• Identify the school standards or learning objectives for the children. These should include academic skills in numeracy, literacy, social science, art, social, emotional and behavior skills, and physical development (strength, coordination). 
  • Review how skill development is measured. Mention techniques, but emphasize the need to measure a child’s growth based on improvement in skill levels from the time he or she entered your class.

Preparations at Home
Make sure parents feel empowered. Let them know the things they can do to help their children prepare for school. Some examples follow:

  • Gather school supplies together. Every child likes to pick out special items for school. A trip to a “dollar store” can be magical when looking for new things to take to school; pay close attention to the child’s favorite colors and characters.
  • Enforce a healthy bedtime routine. Most kindergartens do not have “nap times,” and the days can start early. Provide large clock face handouts for parents to use to help children see bedtimes and wake-up times. Remind parents that preparations for bedtime should start an hour before bedtime—turn off the TV, use softer lighting, have the child take a nice warm bath and brush his or her teeth, and, most important, read together.
  • Pick out special books for the new school experience. Many wonderful picture books are available about going to kindergarten, having new school experiences, and making new friends. Local and school librarians can help choose appropriate books for families. Below is a suggested list of such books that you might want to share with parents.

Suggested Book List (PDF 130KB)

  • The Berenstain Bears Go to School by Stan and Jan Berenstain. Brother Bear is excited about going back to school, but Sister Bear is afraid to start. But some planning and a good first day change her mind about kindergarten.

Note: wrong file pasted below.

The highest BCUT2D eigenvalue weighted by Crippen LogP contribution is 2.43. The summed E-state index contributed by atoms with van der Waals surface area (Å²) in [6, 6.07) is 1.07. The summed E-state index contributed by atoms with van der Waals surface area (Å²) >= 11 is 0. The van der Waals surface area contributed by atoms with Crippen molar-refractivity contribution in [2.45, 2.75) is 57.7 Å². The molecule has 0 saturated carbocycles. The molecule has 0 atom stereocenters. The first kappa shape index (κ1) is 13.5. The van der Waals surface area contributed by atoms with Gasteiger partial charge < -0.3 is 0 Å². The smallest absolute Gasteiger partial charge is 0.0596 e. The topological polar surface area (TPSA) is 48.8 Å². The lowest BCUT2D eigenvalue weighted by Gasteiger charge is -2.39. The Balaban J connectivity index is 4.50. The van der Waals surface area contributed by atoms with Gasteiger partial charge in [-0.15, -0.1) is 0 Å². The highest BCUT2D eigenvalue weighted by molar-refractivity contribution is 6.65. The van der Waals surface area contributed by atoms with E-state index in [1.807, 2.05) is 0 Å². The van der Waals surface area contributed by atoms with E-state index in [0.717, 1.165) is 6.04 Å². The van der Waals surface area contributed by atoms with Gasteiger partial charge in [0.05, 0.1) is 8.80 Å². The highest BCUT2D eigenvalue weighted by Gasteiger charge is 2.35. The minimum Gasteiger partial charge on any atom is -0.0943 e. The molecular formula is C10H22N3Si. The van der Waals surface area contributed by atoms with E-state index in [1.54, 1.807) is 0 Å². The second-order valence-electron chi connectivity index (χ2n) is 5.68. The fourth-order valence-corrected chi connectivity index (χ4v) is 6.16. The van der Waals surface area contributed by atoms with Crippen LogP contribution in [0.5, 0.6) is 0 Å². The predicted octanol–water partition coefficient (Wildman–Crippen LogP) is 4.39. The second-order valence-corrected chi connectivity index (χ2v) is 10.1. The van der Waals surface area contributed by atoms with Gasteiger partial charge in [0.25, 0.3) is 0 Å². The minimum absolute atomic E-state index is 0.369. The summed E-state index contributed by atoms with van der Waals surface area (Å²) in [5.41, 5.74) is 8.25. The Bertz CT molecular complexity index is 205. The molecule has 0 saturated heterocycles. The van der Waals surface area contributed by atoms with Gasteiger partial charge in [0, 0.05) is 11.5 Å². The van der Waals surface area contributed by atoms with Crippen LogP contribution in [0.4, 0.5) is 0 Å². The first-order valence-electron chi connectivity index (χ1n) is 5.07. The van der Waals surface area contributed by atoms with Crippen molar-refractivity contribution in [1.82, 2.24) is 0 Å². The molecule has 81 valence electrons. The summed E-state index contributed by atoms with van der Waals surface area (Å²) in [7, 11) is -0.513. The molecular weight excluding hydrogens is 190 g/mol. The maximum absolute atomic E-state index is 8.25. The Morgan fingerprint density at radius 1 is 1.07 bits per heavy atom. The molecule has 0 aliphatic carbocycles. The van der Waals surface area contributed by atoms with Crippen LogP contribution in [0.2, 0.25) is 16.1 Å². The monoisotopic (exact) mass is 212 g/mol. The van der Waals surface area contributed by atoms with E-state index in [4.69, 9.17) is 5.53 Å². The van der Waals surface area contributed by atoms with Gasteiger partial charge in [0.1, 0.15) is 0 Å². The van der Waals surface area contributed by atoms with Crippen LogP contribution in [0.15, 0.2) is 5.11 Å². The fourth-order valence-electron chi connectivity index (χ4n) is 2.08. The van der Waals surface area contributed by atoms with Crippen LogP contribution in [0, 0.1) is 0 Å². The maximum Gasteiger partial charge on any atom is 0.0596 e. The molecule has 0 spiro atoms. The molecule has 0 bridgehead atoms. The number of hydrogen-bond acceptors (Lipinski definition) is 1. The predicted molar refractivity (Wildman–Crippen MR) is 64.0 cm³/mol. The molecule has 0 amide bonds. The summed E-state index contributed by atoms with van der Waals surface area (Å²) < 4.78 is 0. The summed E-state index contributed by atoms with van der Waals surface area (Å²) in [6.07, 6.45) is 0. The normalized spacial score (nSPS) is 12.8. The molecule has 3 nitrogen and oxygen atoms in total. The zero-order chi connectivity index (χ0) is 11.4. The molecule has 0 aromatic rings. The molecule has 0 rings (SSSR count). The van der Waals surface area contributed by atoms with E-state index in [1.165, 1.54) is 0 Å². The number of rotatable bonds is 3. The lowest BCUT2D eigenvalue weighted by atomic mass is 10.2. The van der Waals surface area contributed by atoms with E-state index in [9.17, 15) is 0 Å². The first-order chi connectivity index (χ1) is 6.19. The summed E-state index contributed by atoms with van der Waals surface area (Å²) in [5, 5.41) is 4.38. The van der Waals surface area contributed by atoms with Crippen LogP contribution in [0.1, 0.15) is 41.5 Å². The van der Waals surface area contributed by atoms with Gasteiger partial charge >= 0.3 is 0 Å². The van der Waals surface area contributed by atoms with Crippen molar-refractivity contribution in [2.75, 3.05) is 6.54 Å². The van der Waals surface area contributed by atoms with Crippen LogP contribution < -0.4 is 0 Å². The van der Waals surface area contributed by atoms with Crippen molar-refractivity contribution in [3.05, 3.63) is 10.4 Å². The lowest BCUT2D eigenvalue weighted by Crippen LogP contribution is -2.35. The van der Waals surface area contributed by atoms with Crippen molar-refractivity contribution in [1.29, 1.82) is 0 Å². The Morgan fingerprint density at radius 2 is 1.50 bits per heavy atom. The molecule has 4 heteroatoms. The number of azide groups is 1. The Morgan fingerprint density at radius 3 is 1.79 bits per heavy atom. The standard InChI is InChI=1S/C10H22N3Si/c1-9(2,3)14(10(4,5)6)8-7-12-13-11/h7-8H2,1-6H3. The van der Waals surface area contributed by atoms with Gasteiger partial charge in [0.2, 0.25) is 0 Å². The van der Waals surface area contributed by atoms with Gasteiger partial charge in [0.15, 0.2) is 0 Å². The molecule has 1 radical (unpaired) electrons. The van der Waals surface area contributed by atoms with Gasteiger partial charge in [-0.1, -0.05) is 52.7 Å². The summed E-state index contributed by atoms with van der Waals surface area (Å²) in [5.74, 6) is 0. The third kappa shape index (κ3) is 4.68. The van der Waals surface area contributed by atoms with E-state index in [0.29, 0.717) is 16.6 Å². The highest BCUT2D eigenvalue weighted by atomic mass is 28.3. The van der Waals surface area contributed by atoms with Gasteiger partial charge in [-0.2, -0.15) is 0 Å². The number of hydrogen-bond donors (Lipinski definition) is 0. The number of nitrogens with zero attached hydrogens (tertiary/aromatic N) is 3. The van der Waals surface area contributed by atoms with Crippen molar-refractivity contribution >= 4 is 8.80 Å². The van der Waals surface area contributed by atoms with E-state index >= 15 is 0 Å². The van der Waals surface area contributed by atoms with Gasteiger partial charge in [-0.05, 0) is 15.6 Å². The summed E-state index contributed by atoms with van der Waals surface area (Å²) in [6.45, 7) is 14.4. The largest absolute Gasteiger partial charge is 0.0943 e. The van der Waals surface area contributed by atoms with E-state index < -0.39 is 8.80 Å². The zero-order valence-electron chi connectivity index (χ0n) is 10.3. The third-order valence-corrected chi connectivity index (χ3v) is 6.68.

• Miss Bindergarten Gets Ready for Kindergarten by Joseph Slate. Kindergarten teacher Miss Bindergarten readies her class for the first day of school and makes it a delightful place to be for an anxious little girl.
  • First Day Jitters by Julie Danneberg. It is scary starting at a new school where you don’t know anyone, until one person helps with the transition.
  • Mom, It’s My First Day of Kindergarten! by Hyewon Yum. A boy entering kindergarten comforts his nervous mom and reassures her that he is ready for school.
  • How to Be a Friend: A Guide to Making Friends and Keeping Them by Laurie Kransy Brown and Marc Brown. Dinosaurs explain the importance of friendship. Finding friends makes every new situation better.

Have a great school year!

U.S. Department of Health and Human Services, Administration for Children and Families
Transition Planning Resources provides useful resources and planning tools to support children and families as they move from preschool or home to kindergarten:

  • Effective Transitions to Enhance School Readiness gives parents and educators practical information about transition experiences and their effects on children.

National Institutes of Health
“The Effect of School-Based Kindergarten Transition Policies and Practices on Child Academic Outcomes” (PDF 436KB) is a study that examines the importance of parent involvement to ensure positive school-based kindergarten transition practices.

Substance Abuse and Mental Health Services Administration
Building Blocks for a Healthy Future

Early Childhood Research and Practice
“Starting School: Effective Transitions” (PDF 99KB) identifies the significance of starting school for young children, their families, and educators.

Rhode Island Kids Count
“Getting Ready: Findings from the National School Readiness Indicators Initiative—A 17 State Partnership” (PDF 1.75MB) gives parents useful information on how young children’s earliest experiences and environments set the stage for future development and success in school.

University of North Carolina at Greensboro and National Head Start Association
Terrific Transitions: Supporting Children’s Transition to Kindergarten is a website that provides parents and educators with information and resources on how to help build continuity between children’s early care settings and an effective transition to kindergarten:

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Updated on 3/22/2014